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The latest low-budget action movies

”Pure Danger,” ”When the Bullet Hits the Bone,” ”Bloodsport II,” and ”Shootfighter 2” fall short in brainpower

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The latest low-budget action movies

Producers of low-budget action movies know they can’t afford Sly, Arnold, Jean-Claude, or Jackie, so they lavish most of their meager resources on stunts and pyrotechnics. As a quartet of new flicks reveal, money allotted for star power goes to once-promising leading men, mediocre performers who have had small parts in big movies, or video-spawned ”stars” whose followings often extend no further than the nearest Blockbuster.

Then there are the directors — mostly Quentin Tarantino wannabes, who (wrongly) believe that attitude counts for 90 percent of anything, or martial-arts specialists, heavily but not exclusively influenced by current Hong Kong cinema. Cable staple C. Thomas Howell, whose mainstream movie career seems to have evaporated, represents the former group as both the star and director of Pure Danger, an ordinary chase film built around rival gangs’ struggle for stolen diamonds. Studded with scenery-chomping Tarantino types — Rick Shapiro as Steve Buscemi, Leon as Samuel L. Jackson, and Michael Russo as Michael Madsen — the movie gets most of its oomph from frequent shots of blazing vehicles skidding toward the camera.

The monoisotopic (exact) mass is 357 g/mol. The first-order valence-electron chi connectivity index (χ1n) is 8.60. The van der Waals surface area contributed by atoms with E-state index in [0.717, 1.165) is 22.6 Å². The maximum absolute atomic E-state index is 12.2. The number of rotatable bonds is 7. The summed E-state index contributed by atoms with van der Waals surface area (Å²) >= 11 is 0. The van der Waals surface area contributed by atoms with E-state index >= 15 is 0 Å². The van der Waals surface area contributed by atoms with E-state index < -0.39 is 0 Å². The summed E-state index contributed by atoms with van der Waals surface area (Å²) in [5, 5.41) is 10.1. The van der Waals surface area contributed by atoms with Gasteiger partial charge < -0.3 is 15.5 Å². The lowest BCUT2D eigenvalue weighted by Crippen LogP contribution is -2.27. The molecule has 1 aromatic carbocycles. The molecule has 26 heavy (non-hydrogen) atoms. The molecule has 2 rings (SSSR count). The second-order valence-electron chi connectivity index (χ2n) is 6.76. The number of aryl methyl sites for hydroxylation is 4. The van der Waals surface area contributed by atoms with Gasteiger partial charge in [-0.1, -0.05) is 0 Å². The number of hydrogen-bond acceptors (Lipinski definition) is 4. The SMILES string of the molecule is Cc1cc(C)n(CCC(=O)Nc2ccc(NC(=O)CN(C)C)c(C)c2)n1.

The Tarantino influence in When the Bullet Hits the Bone extends mainly to the film’s shocking violence. Prolific homegrown video tough guy Jeff Wincott (The Donor, No Exit) stretches credibility as an ER doctor waging war on drug traffickers, absorbing plenty of punishment and dispensing even more. But he does this without any humor or irony — a deficiency that might keep this ruggedly handsome, taciturn lead mired in direct-to-video dross.

Brimming with nasty bone crunching, Bloodsport II and Shootfighter 2 reach even lower on the B-movie food chain for stars. Bloodsport II‘s box art capitalizes on unknown lead Daniel Bernhardt’s uncanny resemblance to Jean-Claude Van Damme (star of the first Bloodsport), an impression that’s strengthened by his equally distracting accent and minimal acting ability. But he’s Brando next to Shootfighter‘s Bolo Yeung (Fearless Tiger), a frozen-faced, muscle-bound lump who normally plays heavies and appears sparingly in his own star vehicle. Fellow fighters Michael Bernardo and William Zabka try to bolster this silly exercise in kung fooey, something about police-recruited warriors infiltrating a Miami-based gang promoting gladiators. But then there’s Yeung, clomping around gamely if ineffectually, never betraying even the slightest hint that he understands what’s going on. Pure Danger: C When the Bullet Hits the Bone: C Bloodsport II: C Shootfighter 2: D

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